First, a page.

A protectionist push by the Trump administration hasn’t diminished support for free trade, a Morning Consult poll for the Bloomberg Global Business Forum shows.
Fifty-two percent of the 2,094 adults polled in the United States say they support expansion of free trade across borders. Within that group, 18 percent said they “strongly support” free trade, and 34 percent said they “somewhat support” it. Seventeen percent said they “somewhat oppose” free trade across borders, and 8 percent “strongly oppose” it.
Almost a quarter of adults surveyed said they don’t know or have no opinion, according to the poll conducted Sept. 12 through Sept. 14.
More Americans rank free trade as having a positive effect on the U.S. economy than any other potentially disruptive factor tested in the poll, such as globalization or automation.
“Even one basic economics class shows that free trade is a way to maximize consumer welfare for all,” David Kass, professor of finance at the University of Maryland School of Business, said in a phone interview Friday. “There are always winners and losers, of course. But I think the majority of people have seen the benefits of free trade over recent years and decades.”
The public’s favorable views on free trade stand in contrast with prevailing approaches to the issue during the first eight months of Donald Trump’s presidency. Trump ran successfully in 2016 on a trade-skeptical platform, and he’s pushed to enact policies along those lines since taking office.
In January, Trump signed an executive order withdrawing the United States from the Trans-Pacific Partnership, the 12-nation trade deal negotiated during the Obama administration but never ratified by Congress. Trump has also threatened to pull the United States out of the North American Free Trade Agreement if the nearly quarter-century trade pact with Canada and Mexico isn’t renegotiated on what he calls more favorable terms.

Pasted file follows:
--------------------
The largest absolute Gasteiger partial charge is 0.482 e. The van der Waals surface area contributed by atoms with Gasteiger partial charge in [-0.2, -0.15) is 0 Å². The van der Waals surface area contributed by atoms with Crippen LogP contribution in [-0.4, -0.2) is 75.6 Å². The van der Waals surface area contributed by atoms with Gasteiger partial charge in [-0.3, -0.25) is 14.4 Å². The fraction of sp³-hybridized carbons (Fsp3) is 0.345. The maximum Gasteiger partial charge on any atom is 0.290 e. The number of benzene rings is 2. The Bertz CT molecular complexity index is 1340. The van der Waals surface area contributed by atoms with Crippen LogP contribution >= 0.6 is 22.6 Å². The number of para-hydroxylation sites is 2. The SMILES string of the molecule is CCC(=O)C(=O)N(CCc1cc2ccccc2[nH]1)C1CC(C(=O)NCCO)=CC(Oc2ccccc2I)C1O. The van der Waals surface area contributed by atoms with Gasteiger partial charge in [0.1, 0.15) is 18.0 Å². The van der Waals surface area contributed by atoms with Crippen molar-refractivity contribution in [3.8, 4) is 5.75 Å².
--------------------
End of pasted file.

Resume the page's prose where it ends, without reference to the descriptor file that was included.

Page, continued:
Negotiations between the three nations began last month. The Trump administration has said a key U.S. objective is to reduce the country’s trade deficit, which the president has blamed for factory closures and a shrinking manufacturing sector.
Former Rep. Phil English (R-Pa.), who served on the House Ways and Means Committee and its trade subcommittee, said the NAFTA talks can be instructive for trade negotiators going forward.
“There is a lot riding on NAFTA because it has the potential to provide a template for current trade policy to respond to some of the needs of a level playing field,” English, who’s now a senior government relations adviser with the law firm Arent Fox LLP in Washington, said in a phone interview Friday. “If the U.S., Canada and Mexico can move to a trade agreement with higher standards, that will strengthen the status of North America as a competitor, and develop some norms that can be encouraged elsewhere.”
U.S. trade with South Korea has also been a Trump administration target of late. In August, negotiators from the two nations failed to move forward on changes to their five-year-old trade pact, with the trade deficit again a major topic of concern for the president and administration officials.
But American consumers are still likely to favor free trade since it largely leads to lower prices, according to Kass.
Americans “are able to purchase goods from other countries that may be less expensive than those produced here,” he said. “This would result in increased purchasing power for the consumer and an increase in standard of living.”
English, who served in the House from 1995 to 2009, recalled his then-constituents in the Erie, Pa., region holding mixed views on free trade.
“Most people believe trade with their Canadian neighbors is good, but they have concerns over aspects of NAFTA as it’s currently drafted,” said English, whose former district has a maritime border with Canada.
And not all is rosy on the economic front for Americans, the Morning Consult poll found. Automation in the workforce is of particular concern. Thirty percent said tasks or jobs at their place of work are in the process of being automated, and one-fifth of respondents said they worry their own jobs are at risk. Fifty-three percent of U.S. adults said half or more of jobs worldwide, and 52 percent of U.S. jobs, are at risk of being automated.
Like Trump, Americans also have nuanced views regarding China. The world’s most populous nation has long been a subject of the president’s criticism, particularly on issues like manufacturing job losses and alleged currency devaluation.
When asked how important China is in the future of the global economy, three-quarters of U.S. adults said it’s very important or somewhat important, and 79 percent say the country has at least some influence on the world economy. Americans are split on whether China could hurt the global economy, with 32 percent saying the country represents an opportunity and 34 percent saying it represents a threat.